Meningitis epidemics caused by the pathogen Nesseiria meningitis (or meningococcus) provoke high mortality in children and young people under 20 years of age in sub-Saharan Africa. They rage during periods of drought from January to April, in the area known as the Meningitis Belt (see Map)
Two types of vaccine are currently on the market: the polysaccharide vaccine and the conjugated vaccine. The polysaccharide form, elaborated from a sugar present at the surface of the meningococcus provides only partial, temporary immunity in very young children (2).
The conjugated vaccine, however, is based on a combination between this same sugar and an antigenic protein and renders an effective durable immunity. It could therefore be used in a routine preventive vaccination campaign. But it is costly. Its high price, at 11 to 22 euros per dose, means it remains inaccessible for African countries. These have available only the polysaccharide vaccine, less expensive at 0.3 to 0.5 euro, but which, because of its low immunity capacity, is generally kept only for emergency vaccinations, when epidemics occur.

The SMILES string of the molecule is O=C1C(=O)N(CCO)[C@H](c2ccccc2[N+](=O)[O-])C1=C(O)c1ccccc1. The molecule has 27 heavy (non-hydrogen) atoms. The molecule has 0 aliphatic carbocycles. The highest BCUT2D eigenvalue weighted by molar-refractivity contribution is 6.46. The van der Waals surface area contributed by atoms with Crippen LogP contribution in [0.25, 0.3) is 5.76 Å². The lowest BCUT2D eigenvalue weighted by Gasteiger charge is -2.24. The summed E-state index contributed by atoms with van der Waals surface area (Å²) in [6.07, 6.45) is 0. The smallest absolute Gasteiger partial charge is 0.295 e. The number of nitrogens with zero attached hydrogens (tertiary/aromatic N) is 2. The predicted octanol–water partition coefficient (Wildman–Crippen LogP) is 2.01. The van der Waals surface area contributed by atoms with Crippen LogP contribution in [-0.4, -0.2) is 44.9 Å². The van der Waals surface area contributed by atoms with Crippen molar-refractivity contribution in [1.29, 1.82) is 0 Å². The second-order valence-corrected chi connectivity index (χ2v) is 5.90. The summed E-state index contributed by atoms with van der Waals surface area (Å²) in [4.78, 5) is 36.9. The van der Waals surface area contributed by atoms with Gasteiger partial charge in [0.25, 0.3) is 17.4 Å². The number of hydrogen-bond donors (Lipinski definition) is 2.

IRD researchers have been running a follow-up study of the people of the Niakhar region (located 150 km from Dakar, in Senegal) for more than 40 years. They looked into the question of the ability of the polysaccharide vaccine to prevent the occurrence of meningitis cases during epidemics in the course of subsequent years. To do that, they made use of results of two vaccination campaigns conducted with this vaccine by the Senegalese health services. One of these was run in 1996 in 8 of the 30 villages that make up the Niakhar region, the other in 1999, in the whole of the study area, hit be a series of epidemics between 1998 and 2000.
Using quarterly censuses carried out since 1983, the researchers collected then analysed data on childrens state of health and vaccine status. They could therefore make comparisons between the different villages regard
Contact: Marie Guillaume
Institut de Recherche Pour le Dveloppement